Between fiscal 2002 and fiscal 2007, a total of $280 million in revenues generated from the state’s 21.4-cent-per-gallon gasoline tax (18.4 cents for diesel) was transferred from the state’s highway fund to the general fund.

On an issue that affects many farmers personally, the TFB came out in favor of legislation that would allow undocumented students who are Tennessee residents to qualify for in-state college tuition. The state Senate passed such a bill 21-12 last session, but it never reached Gov. Bill Haslam’s desk after falling one short of the required 50 votes in the House. According to the National Conference of State Legislatures, 18 states allow in-state tuition for undocumented students who meet specific requirements.

“The Farm Bureau took the position that we think they should be allowed to pay in-state tuition and get an education, primarily because we believe that a good education cures a lot of social ills,” Aiken said. “Therefore we firmly support the opportunity for anybody that wants an education to get an education.”

He’ll know a great deal more about the national positions that various state presidents and leaders will be carrying to Washington after delegates set those guidelines at the national convention in Orlando, Fla. next month. That event is also likely to see Aiken, as president of the largest single state bureau, elected to the American Farm Bureau Federation’s board of directors.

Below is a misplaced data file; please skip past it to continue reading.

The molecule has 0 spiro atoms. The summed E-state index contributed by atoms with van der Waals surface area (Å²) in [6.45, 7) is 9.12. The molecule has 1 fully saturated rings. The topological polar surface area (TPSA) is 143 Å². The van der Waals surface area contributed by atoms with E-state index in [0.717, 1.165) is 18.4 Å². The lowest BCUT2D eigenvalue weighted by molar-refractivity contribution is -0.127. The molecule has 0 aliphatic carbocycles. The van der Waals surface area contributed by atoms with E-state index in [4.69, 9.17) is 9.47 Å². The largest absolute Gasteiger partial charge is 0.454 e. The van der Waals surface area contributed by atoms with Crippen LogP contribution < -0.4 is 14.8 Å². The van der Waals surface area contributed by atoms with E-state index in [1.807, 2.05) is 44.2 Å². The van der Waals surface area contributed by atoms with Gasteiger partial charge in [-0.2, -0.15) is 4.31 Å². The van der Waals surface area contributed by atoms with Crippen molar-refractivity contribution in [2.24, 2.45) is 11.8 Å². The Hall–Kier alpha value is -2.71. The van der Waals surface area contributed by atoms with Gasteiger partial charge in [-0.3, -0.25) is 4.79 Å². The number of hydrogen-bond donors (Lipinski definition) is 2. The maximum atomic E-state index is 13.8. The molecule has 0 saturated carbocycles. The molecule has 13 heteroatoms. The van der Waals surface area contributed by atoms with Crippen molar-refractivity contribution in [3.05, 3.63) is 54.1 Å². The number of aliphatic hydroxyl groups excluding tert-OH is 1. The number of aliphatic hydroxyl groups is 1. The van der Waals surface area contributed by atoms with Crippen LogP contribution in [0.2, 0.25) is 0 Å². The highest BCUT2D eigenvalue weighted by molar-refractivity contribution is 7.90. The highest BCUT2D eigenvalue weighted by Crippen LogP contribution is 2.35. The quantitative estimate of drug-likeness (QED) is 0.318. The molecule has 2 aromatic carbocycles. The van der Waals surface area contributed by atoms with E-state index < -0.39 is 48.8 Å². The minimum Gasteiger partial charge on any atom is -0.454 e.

“A lot of those things will be at least related to overregulation,” Aiken said of the national platform. A “Waters of the United States” ruling by the Environmental Protection Agency – currently under a stay issued in October by the U.S. Court of Appeals for the Sixth Circuit – is under close watch.

Aiken said another likely area of discussion will center around, “concern about the public perception of antibiotic use in livestock. There’s misconceptions out there that I would presume our resolutions would try to address, to protect the integrity that already exists on a farm but the general public doesn’t realize.”